British Labour MPs set to deliver Prime Minister Tony Blair his most serious challenge yet: an interview with Dilip Hiro; Blood on their hands : acclaimed journalist John Pilger explores the fate of Iraqi children, and the world leaders who are responsible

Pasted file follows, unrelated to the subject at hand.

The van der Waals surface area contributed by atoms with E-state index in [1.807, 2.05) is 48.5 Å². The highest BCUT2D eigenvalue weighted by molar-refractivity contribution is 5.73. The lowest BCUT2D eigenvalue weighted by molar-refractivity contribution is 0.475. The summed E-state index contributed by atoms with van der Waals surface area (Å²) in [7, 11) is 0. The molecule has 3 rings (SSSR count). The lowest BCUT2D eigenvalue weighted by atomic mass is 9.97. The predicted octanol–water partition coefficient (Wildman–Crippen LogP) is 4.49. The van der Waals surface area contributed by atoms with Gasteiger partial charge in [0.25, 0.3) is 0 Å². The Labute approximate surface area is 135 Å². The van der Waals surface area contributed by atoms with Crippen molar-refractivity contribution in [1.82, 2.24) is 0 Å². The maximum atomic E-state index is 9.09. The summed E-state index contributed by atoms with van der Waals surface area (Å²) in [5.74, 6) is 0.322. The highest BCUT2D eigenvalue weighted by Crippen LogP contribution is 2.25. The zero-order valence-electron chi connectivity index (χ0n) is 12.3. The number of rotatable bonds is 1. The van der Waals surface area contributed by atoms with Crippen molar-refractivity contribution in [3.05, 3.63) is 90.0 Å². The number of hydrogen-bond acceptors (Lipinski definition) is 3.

9:00-9:01 Billboard 9:01-9:06 Headlines 9:06-9:07 One Minute Music Break 9:07-9:26 : British Prime Minister Tony Blair tonight faces what the London Guardian calls the most dangerous challenge yet to his six-year reign. Parliament is set to vote on Blair s aggressive policy against Iraq. Members of Parliament from Blair s own Labour Party are under orders to support the government, and the government is expected to win. But backbench organizers say over 150 MPs are prepared to vote against Blair. That would be by far the largest revolt of the Blair era. Anti-war sentiment is very strong in Britain. On Feb. 15th, over a million people marched in London a city of only 7 million people. And several major British newspapers and tabloids are outspoken against the war. Well today we re joined in our firehouse studios by Dilip Hiro, a Middle East analyst based in London. Dilip Hiro is the author of more than a dozen books on the Middle East and writes regularly for the London Observer , and Guardian and is a frequent commentator on the BBC. But Hiro s influence is extending to the other side of the Atlantic: He regularly contributes to the Washington Post , CNN and the Nation. This week in an opinion piece called Not so Fast, Washington Post columnist William Raspberry wrote: This is hard. So soon after very nearly swooning over Colin Powell's report to the United Nations Security Council, I find myself thinking the once unthinkable: I don't believe him. It's not that I think the secretary of state -- the one member of the president's inner circle I thought we could count on to be straight with us on Iraq -- is lying. But I'm starting to think that his interpretation of facts and circumstances assumes so many things and ignores so many others that it comes to the same thing. Whence my change of heart? For one thing, I've had time to digest that tour de force performance of earlier this month. For another, I've been listening and reading (particularly Dilip Hiro's book Iraq: In the Eye of the Storm ). And finally, I've found it impossible to see how Powell's allegations and speculation -- even if they are all true -- lead so ineluctably to war. Guest: Dilip Hiro, author, Iraq: In the Eye of the Storm and War Without End: the Rise of Islamist Terrorism and Global Response . (Three decades ago, he also wrote the book Black British, White British: A History of Race Relations in Britain ) 9:26-9:27 One Minute Music Break 9:27 -9:58 : A recent edition of the London Mirror showed a picture of British Prime Minister Tony Blair with blood on his hands. The cover read: Blood on his hands/John Pilger: His Most Damning Verdict of Tony Blair. Pilger is an acclaimed Australian journalist and filmmaker. He begins the article in the Mirror : William Russell, the great correspondent who reported the carnage of imperial wars, may have first used the expression on his hands to describe impeccable politicians who, at a safe distance, order the mass killing of ordinary people. In my experience, on his hands applies especially to those modern political leaders who have had no personal experience of war, like George W. Bush, who managed not to serve in Vietnam, and the effete Tony Blair. There is about them the essential cowardice of the man who causes death and suffering not by his own hand but through a chain of command that affirms his "authority". In 1946, the judges at Nuremberg who tried the Nazi leaders for war crimes left no doubt about what they regarded as the gravest crimes against humanity. The most serious was unprovoked invasion of a sovereign state that offered no threat to one's homeland. Then there was the murder of civilians, for which responsibility rested with the "highest authority". Blair is about to commit both these crimes That, again from a recent column of John Pilger, in the London Mirror . Today we are going to hear an excerpt from Pilger s documentary Paying The Price: Killing the Children of Iraq. In this hard-hitting special report, Pilger investigates the effects of sanctions on the people of Iraq and finds that ten years of extraordinary isolation, imposed by the UN and enforced by the US and Britain, have killed more people than the two atomic bombs dropped on Japan. In the film, Pilger travels with Denis Halliday, the former assistant secretary-general of the United Nations who resigned over what he called the "immoral policy" of economic sanctions. Tape: Paying The Price: Killing the Children of Iraq, produced, written and presented by John Pilger, distributed by Bullfrog Films, 2000. Contact: http://pilger.carlton.com/9:58-9:59 Outro and Credits Democracy Now! is produced by Kris Abrams, Mike Burke, Angie Karran, Ana Nogiera and Alex Wolfe. Mike Di Filippo is our music maestro and engineer.